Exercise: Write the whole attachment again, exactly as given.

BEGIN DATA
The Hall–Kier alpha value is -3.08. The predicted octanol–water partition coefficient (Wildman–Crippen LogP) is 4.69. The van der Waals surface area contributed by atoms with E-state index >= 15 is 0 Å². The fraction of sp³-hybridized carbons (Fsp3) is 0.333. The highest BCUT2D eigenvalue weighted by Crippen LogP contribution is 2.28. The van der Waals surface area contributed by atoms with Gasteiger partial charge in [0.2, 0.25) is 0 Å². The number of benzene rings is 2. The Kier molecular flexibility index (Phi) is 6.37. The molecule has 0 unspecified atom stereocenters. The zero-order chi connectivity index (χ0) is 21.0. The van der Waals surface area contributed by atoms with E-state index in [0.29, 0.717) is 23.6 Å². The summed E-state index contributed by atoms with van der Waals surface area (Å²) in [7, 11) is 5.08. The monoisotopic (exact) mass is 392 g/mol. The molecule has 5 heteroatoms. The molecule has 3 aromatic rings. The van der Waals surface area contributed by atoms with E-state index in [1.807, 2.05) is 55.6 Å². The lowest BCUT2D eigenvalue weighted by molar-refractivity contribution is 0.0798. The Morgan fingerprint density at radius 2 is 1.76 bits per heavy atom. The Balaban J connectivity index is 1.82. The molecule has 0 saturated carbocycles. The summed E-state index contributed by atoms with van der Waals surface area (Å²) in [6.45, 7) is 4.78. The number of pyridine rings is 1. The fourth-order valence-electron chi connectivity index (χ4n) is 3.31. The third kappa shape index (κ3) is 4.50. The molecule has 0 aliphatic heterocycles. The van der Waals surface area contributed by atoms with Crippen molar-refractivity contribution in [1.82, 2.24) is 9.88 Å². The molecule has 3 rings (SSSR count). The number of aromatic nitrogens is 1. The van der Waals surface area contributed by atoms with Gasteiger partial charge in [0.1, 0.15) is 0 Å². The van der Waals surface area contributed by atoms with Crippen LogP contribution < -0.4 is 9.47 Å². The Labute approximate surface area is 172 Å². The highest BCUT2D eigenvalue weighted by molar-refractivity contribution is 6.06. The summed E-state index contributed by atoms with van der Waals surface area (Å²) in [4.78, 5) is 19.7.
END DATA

The Hall–Kier alpha value is -3.08. The predicted octanol–water partition coefficient (Wildman–Crippen LogP) is 4.69. The van der Waals surface area contributed by atoms with E-state index >= 15 is 0 Å². The fraction of sp³-hybridized carbons (Fsp3) is 0.333. The highest BCUT2D eigenvalue weighted by Crippen LogP contribution is 2.28. The van der Waals surface area contributed by atoms with Gasteiger partial charge in [0.2, 0.25) is 0 Å². The number of benzene rings is 2. The Kier molecular flexibility index (Phi) is 6.37. The molecule has 0 unspecified atom stereocenters. The zero-order chi connectivity index (χ0) is 21.0. The van der Waals surface area contributed by atoms with E-state index in [0.29, 0.717) is 23.6 Å². The summed E-state index contributed by atoms with van der Waals surface area (Å²) in [7, 11) is 5.08. The monoisotopic (exact) mass is 392 g/mol. The molecule has 5 heteroatoms. The molecule has 3 aromatic rings. The van der Waals surface area contributed by atoms with E-state index in [1.807, 2.05) is 55.6 Å². The lowest BCUT2D eigenvalue weighted by molar-refractivity contribution is 0.0798. The Morgan fingerprint density at radius 2 is 1.76 bits per heavy atom. The Balaban J connectivity index is 1.82. The molecule has 0 saturated carbocycles. The summed E-state index contributed by atoms with van der Waals surface area (Å²) in [6.45, 7) is 4.78. The number of pyridine rings is 1. The fourth-order valence-electron chi connectivity index (χ4n) is 3.31. The third kappa shape index (κ3) is 4.50. The molecule has 0 aliphatic heterocycles. The van der Waals surface area contributed by atoms with Crippen molar-refractivity contribution in [1.82, 2.24) is 9.88 Å². The molecule has 3 rings (SSSR count). The number of aromatic nitrogens is 1. The van der Waals surface area contributed by atoms with Gasteiger partial charge in [0.1, 0.15) is 0 Å². The van der Waals surface area contributed by atoms with Crippen LogP contribution < -0.4 is 9.47 Å². The Labute approximate surface area is 172 Å². The highest BCUT2D eigenvalue weighted by molar-refractivity contribution is 6.06. The summed E-state index contributed by atoms with van der Waals surface area (Å²) in [4.78, 5) is 19.7.